Primary treatment of nasolacrimal duct obstruction with balloon catheter dilation in children younger than 4 years of age

Pediatric Eye Disease Investigator Group, Jill S Anderson

Research output: Contribution to journalArticlepeer-review

36 Scopus citations


PURPOSE: To report the outcome of nasolacrimal duct balloon catheter dilation as the primary treatment of congenital nasolacrimal duct obstruction (NLDO) in children younger than 4 years of age.

METHODS: One hundred two children (151 eyes) ages 12 to <48 months (mean, 23 months) at the time of surgery, who previously had not undergone a nasolacrimal surgical procedure and who presented with at least one of the following clinical signs of NLDO--epiphora, increased tear lake, and/or mucous discharge--were enrolled in a prospective, nonrandomized observational multicenter study (20 sites). All children received balloon catheter dilation of the nasolacrimal system of the affected eye(s).

RESULTS: Treatment success was defined as no epiphora, increased tear lake, and/or mucous discharge present at the outcome visit at 1 month after surgery. The proportion of eyes treated successfully was 82% (95% CI: 74%-88%). The dye disappearance test at outcome was normal in 105 (73%), indeterminate in 15 (10%), and abnormal in 23 (16%) of the 143 eyes tested.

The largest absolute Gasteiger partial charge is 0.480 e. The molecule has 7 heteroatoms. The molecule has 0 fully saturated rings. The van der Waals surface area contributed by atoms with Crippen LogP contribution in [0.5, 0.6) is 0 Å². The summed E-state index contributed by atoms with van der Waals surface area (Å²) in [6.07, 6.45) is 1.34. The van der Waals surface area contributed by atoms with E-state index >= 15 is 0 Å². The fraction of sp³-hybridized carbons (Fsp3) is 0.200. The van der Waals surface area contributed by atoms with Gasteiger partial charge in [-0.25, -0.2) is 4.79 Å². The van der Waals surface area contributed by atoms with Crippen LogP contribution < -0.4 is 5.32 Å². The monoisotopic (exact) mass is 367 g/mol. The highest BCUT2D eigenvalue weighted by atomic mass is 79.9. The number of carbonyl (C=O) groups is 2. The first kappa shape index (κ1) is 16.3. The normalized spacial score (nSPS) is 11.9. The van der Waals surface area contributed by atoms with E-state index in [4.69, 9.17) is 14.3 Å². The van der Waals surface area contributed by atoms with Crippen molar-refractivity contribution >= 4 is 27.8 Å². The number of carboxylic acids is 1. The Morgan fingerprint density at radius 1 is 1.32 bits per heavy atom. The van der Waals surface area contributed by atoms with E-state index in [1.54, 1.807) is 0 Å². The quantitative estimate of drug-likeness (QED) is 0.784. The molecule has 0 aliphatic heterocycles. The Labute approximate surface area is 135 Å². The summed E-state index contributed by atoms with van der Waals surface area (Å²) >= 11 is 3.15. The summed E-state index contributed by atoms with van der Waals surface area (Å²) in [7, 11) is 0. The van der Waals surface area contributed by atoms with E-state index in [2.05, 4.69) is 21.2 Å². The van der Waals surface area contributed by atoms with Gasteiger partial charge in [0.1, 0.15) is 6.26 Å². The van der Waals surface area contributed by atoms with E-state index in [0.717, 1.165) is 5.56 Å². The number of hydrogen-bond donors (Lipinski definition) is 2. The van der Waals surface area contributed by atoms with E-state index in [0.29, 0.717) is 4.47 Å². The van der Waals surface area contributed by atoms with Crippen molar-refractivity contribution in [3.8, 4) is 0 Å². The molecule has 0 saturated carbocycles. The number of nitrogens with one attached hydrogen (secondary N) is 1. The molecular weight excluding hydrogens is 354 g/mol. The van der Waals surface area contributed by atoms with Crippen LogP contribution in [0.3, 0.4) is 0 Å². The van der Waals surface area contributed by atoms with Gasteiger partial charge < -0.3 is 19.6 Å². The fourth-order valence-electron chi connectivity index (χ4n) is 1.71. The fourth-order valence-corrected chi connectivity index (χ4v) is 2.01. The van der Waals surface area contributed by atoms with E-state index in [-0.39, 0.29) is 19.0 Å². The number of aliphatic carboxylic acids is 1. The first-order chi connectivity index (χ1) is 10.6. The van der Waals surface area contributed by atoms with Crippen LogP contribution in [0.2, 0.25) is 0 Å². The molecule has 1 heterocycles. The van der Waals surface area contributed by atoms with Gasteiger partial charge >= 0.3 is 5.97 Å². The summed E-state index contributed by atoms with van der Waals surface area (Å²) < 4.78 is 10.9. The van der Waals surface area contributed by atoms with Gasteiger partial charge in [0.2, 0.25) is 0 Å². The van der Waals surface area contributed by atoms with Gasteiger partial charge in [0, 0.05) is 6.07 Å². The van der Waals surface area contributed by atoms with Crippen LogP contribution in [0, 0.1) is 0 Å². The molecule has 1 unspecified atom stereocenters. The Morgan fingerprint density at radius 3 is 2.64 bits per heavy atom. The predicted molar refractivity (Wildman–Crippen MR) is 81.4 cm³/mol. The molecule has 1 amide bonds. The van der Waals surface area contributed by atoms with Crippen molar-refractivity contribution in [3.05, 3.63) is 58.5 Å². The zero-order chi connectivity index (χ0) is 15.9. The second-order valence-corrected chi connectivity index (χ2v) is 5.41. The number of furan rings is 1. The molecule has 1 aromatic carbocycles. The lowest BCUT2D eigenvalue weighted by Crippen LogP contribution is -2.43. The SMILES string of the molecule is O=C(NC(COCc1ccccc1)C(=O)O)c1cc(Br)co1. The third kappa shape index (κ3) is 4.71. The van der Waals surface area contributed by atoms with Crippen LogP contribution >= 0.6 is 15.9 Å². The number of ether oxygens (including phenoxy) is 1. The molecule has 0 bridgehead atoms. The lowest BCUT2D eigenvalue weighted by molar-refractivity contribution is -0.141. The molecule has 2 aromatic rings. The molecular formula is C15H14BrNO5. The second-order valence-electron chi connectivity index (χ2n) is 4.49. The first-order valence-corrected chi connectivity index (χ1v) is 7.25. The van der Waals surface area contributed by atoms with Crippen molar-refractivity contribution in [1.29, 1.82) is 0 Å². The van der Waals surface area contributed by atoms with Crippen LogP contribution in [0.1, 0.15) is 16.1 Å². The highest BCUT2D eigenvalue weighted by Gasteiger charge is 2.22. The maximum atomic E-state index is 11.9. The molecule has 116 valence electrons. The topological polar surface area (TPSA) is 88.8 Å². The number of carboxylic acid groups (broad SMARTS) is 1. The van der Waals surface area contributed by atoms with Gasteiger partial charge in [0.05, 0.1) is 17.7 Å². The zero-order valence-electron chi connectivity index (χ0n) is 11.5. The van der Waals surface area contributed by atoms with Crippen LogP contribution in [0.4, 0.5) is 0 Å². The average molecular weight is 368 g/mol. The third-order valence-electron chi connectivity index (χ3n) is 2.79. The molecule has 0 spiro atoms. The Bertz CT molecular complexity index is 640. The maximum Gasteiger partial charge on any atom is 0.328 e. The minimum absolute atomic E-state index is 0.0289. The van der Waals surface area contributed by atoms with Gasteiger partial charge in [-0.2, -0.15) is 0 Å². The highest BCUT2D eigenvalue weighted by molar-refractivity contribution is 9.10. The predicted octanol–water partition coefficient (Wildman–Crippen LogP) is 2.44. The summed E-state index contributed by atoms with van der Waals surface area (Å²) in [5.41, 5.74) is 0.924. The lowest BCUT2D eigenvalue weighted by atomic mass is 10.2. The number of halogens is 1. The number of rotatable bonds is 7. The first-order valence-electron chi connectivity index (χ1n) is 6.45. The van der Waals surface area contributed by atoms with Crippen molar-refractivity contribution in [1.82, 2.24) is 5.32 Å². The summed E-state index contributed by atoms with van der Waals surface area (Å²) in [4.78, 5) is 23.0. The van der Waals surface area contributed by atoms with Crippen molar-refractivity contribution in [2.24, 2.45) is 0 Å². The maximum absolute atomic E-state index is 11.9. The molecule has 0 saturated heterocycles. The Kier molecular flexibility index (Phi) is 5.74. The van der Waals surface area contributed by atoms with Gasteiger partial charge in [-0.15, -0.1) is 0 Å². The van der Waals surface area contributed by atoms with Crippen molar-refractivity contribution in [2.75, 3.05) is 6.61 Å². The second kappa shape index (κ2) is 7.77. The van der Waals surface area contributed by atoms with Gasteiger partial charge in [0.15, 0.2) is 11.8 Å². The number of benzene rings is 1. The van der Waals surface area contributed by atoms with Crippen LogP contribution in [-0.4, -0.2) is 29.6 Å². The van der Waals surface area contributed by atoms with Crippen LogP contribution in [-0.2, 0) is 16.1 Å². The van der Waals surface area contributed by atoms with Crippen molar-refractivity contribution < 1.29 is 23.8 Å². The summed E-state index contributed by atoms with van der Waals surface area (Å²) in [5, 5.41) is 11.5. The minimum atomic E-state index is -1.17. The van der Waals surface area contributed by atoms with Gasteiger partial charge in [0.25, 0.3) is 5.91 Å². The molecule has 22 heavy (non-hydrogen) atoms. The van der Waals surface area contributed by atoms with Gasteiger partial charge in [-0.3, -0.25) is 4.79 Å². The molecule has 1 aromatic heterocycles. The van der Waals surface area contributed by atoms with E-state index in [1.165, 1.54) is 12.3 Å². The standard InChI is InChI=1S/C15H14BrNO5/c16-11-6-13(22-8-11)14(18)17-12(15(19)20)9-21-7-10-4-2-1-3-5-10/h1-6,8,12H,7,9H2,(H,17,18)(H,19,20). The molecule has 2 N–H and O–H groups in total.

CONCLUSIONS: In children 12 to <48 months of age, balloon catheter dilation as a primary treatment of NLDO was successful in approximately 80% of cases. Because we did not perform a randomized trial with a comparison group, we were unable to determine how this procedure's success rate compares with that of simple probing or nasolacrimal intubation in this age group.

Original languageEnglish (US)
Pages (from-to)451-5
Number of pages5
JournalJournal of AAPOS
Issue number5
StatePublished - Oct 2008


  • Catheterization
  • Child, Preschool
  • Female
  • Fluorescein/pharmacokinetics
  • Fluorescent Dyes/pharmacokinetics
  • Humans
  • Infant
  • Lacrimal Apparatus Diseases/etiology
  • Lacrimal Duct Obstruction/complications
  • Male
  • Nasolacrimal Duct
  • Prospective Studies
  • Quality of Life
  • Tears/metabolism
  • Treatment Outcome

PubMed: MeSH publication types

  • Journal Article
  • Multicenter Study
  • Research Support, N.I.H., Extramural


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